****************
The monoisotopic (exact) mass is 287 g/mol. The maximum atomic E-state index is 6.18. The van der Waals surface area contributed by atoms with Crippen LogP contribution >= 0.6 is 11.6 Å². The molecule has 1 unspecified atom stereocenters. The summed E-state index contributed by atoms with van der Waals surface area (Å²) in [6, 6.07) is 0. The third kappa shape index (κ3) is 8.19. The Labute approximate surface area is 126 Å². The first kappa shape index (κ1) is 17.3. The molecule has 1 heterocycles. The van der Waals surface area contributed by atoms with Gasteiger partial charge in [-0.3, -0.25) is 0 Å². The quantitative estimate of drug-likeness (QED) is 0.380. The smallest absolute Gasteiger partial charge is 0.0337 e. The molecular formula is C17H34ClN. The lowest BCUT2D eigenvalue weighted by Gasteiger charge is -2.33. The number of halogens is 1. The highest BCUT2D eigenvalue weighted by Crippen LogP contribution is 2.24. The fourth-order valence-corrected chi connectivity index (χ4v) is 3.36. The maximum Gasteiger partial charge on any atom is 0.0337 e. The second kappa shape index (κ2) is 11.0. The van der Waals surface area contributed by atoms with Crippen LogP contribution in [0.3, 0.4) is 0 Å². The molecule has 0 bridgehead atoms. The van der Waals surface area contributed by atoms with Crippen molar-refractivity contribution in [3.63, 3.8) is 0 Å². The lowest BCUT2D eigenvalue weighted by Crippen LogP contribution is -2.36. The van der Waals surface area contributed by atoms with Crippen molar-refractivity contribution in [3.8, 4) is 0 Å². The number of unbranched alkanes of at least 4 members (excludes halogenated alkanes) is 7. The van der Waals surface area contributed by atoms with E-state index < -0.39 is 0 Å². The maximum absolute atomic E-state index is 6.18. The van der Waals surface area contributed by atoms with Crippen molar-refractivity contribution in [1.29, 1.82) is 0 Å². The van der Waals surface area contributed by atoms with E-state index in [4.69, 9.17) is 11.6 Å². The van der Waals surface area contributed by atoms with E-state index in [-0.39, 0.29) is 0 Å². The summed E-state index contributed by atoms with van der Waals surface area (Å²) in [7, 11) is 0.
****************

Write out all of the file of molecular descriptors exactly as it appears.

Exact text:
The monoisotopic (exact) mass is 287 g/mol. The maximum atomic E-state index is 6.18. The van der Waals surface area contributed by atoms with Crippen LogP contribution >= 0.6 is 11.6 Å². The molecule has 1 unspecified atom stereocenters. The summed E-state index contributed by atoms with van der Waals surface area (Å²) in [6, 6.07) is 0. The third kappa shape index (κ3) is 8.19. The Labute approximate surface area is 126 Å². The first kappa shape index (κ1) is 17.3. The molecule has 1 heterocycles. The van der Waals surface area contributed by atoms with Gasteiger partial charge in [-0.3, -0.25) is 0 Å². The quantitative estimate of drug-likeness (QED) is 0.380. The smallest absolute Gasteiger partial charge is 0.0337 e. The molecular formula is C17H34ClN. The lowest BCUT2D eigenvalue weighted by Gasteiger charge is -2.33. The number of halogens is 1. The highest BCUT2D eigenvalue weighted by Crippen LogP contribution is 2.24. The fourth-order valence-corrected chi connectivity index (χ4v) is 3.36. The maximum Gasteiger partial charge on any atom is 0.0337 e. The second kappa shape index (κ2) is 11.0. The van der Waals surface area contributed by atoms with Crippen LogP contribution in [0.3, 0.4) is 0 Å². The molecule has 0 bridgehead atoms. The van der Waals surface area contributed by atoms with Crippen molar-refractivity contribution in [3.63, 3.8) is 0 Å². The lowest BCUT2D eigenvalue weighted by Crippen LogP contribution is -2.36. The van der Waals surface area contributed by atoms with Crippen molar-refractivity contribution in [3.8, 4) is 0 Å². The number of unbranched alkanes of at least 4 members (excludes halogenated alkanes) is 7. The van der Waals surface area contributed by atoms with E-state index < -0.39 is 0 Å². The maximum absolute atomic E-state index is 6.18. The van der Waals surface area contributed by atoms with Crippen molar-refractivity contribution in [1.29, 1.82) is 0 Å². The van der Waals surface area contributed by atoms with E-state index in [4.69, 9.17) is 11.6 Å². The van der Waals surface area contributed by atoms with E-state index in [-0.39, 0.29) is 0 Å². The summed E-state index contributed by atoms with van der Waals surface area (Å²) in [7, 11) is 0.